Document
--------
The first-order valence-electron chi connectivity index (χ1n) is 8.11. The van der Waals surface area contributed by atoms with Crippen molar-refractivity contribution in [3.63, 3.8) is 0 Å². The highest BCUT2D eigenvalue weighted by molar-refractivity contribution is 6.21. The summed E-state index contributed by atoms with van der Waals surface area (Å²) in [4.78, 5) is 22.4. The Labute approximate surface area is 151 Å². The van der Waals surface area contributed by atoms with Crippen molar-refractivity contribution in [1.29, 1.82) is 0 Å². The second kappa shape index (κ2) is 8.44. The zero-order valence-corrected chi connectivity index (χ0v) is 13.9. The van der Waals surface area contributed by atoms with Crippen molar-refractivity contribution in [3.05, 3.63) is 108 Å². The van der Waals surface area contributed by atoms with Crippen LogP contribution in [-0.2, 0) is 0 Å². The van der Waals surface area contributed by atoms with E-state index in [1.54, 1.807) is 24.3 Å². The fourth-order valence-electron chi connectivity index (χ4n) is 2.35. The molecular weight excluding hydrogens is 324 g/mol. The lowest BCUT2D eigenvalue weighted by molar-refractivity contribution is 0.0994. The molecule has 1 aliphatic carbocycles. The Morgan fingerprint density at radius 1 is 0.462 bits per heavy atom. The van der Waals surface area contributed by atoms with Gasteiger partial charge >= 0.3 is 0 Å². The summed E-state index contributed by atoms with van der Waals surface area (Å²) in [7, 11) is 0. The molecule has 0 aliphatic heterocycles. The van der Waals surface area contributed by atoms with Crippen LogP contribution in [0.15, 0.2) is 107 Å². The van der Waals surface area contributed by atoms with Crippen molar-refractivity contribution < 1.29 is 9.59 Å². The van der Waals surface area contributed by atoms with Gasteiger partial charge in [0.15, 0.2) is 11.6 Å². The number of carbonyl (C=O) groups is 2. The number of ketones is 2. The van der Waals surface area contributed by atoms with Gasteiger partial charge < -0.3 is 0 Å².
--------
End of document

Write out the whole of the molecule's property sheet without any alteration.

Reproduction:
The first-order valence-electron chi connectivity index (χ1n) is 8.11. The van der Waals surface area contributed by atoms with Crippen molar-refractivity contribution in [3.63, 3.8) is 0 Å². The highest BCUT2D eigenvalue weighted by molar-refractivity contribution is 6.21. The summed E-state index contributed by atoms with van der Waals surface area (Å²) in [4.78, 5) is 22.4. The Labute approximate surface area is 151 Å². The van der Waals surface area contributed by atoms with Crippen molar-refractivity contribution in [1.29, 1.82) is 0 Å². The second kappa shape index (κ2) is 8.44. The zero-order valence-corrected chi connectivity index (χ0v) is 13.9. The van der Waals surface area contributed by atoms with Crippen molar-refractivity contribution in [3.05, 3.63) is 108 Å². The van der Waals surface area contributed by atoms with Crippen LogP contribution in [-0.2, 0) is 0 Å². The van der Waals surface area contributed by atoms with E-state index in [1.54, 1.807) is 24.3 Å². The fourth-order valence-electron chi connectivity index (χ4n) is 2.35. The molecular weight excluding hydrogens is 324 g/mol. The lowest BCUT2D eigenvalue weighted by molar-refractivity contribution is 0.0994. The molecule has 1 aliphatic carbocycles. The Morgan fingerprint density at radius 1 is 0.462 bits per heavy atom. The van der Waals surface area contributed by atoms with Gasteiger partial charge >= 0.3 is 0 Å². The summed E-state index contributed by atoms with van der Waals surface area (Å²) in [7, 11) is 0. The molecule has 0 aliphatic heterocycles. The van der Waals surface area contributed by atoms with Crippen LogP contribution in [0.15, 0.2) is 107 Å². The van der Waals surface area contributed by atoms with Crippen molar-refractivity contribution < 1.29 is 9.59 Å². The van der Waals surface area contributed by atoms with Gasteiger partial charge in [0.15, 0.2) is 11.6 Å². The number of carbonyl (C=O) groups is 2. The number of ketones is 2. The van der Waals surface area contributed by atoms with Gasteiger partial charge < -0.3 is 0 Å².